Co-prescription of beta-blockers and ChEIs does not increase fall risk among seniors
The co-prescription of beta-blockers with cholinesterase inhibitors (ChEIs) does not appear to amplify the risk of hospitalization for fall-related injuries, a recent study has shown.
Researchers conducted a nested case-control study including 19,060 elderly adults admitted into a nursing home. Of these, 3,038 were found to have been hospitalized for a fall-related injury with concurrent beta-blocker medication and were then matched 1:1 to controls by age, sex, and frailty, among other variables. The study outcome was the link between fall injuries and ChEI use 90 days prior.
The median duration from study entry to fall-related injury was 226 days, and the most commonly prescribed beta-blockers were metoprolol (44.6 percent in patients; 46.0 percent in controls) and bisoprolol (33.3 percent in cases; 32.7 percent in controls). Most (60.1 percent) of the matched pairs had been hospitalized for fall-related injuries in the 5 years prior.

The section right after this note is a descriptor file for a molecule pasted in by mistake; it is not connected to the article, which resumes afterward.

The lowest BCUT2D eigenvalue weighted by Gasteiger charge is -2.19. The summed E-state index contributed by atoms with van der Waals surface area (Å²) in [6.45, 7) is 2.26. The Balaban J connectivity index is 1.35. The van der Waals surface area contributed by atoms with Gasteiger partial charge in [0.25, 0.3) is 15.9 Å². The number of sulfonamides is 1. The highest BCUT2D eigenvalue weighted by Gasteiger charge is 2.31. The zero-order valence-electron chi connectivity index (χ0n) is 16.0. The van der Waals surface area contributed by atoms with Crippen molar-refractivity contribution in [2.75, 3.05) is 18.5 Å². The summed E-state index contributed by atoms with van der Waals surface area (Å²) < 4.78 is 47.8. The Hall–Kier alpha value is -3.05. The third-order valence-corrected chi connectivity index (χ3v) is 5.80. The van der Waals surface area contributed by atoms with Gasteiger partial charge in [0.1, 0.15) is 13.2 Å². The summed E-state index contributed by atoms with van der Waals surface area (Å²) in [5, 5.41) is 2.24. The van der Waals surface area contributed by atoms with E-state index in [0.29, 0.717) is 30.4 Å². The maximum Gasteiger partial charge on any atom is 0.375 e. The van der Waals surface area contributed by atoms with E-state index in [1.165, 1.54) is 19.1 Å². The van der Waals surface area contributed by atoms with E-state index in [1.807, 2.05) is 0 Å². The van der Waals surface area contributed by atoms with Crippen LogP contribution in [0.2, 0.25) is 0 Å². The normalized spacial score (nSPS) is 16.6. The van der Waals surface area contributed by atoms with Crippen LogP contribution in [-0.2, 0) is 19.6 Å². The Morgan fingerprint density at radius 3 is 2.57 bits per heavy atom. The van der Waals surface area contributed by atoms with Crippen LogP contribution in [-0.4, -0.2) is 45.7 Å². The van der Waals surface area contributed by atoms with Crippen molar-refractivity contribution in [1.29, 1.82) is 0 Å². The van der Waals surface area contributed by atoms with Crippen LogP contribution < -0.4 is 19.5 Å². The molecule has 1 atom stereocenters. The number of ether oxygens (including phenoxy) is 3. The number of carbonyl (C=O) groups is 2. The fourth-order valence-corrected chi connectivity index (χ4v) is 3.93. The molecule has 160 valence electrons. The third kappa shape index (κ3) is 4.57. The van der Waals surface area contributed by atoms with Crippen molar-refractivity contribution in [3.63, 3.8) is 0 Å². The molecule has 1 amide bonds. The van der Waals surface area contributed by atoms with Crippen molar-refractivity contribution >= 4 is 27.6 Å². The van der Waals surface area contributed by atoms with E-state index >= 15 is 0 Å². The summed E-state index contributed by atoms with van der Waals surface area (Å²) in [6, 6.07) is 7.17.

The use of ChEIs 90 days before the index date was reported in 31.2 percent (n=947) of the fall patients and in 30.9 percent (n=940) of the controls. No statistical link between ChEI and fall injuries was reported after controlling for baseline factors (adjusted odds ratio [OR], 0.96, 95 percent confidence interval [CI], 0.85–1.08).
This was also true when participants were disaggregated into those who were frail (adjusted OR, 1.00, 95 percent CI, 0.83–1.21) or not (adjusted OR, 0.95, 95 percent CI, 0.81–1.11). The absence of a link between ChEI co-prescription and fall-related injuries remained consistent independently of age, sex, and history of falls.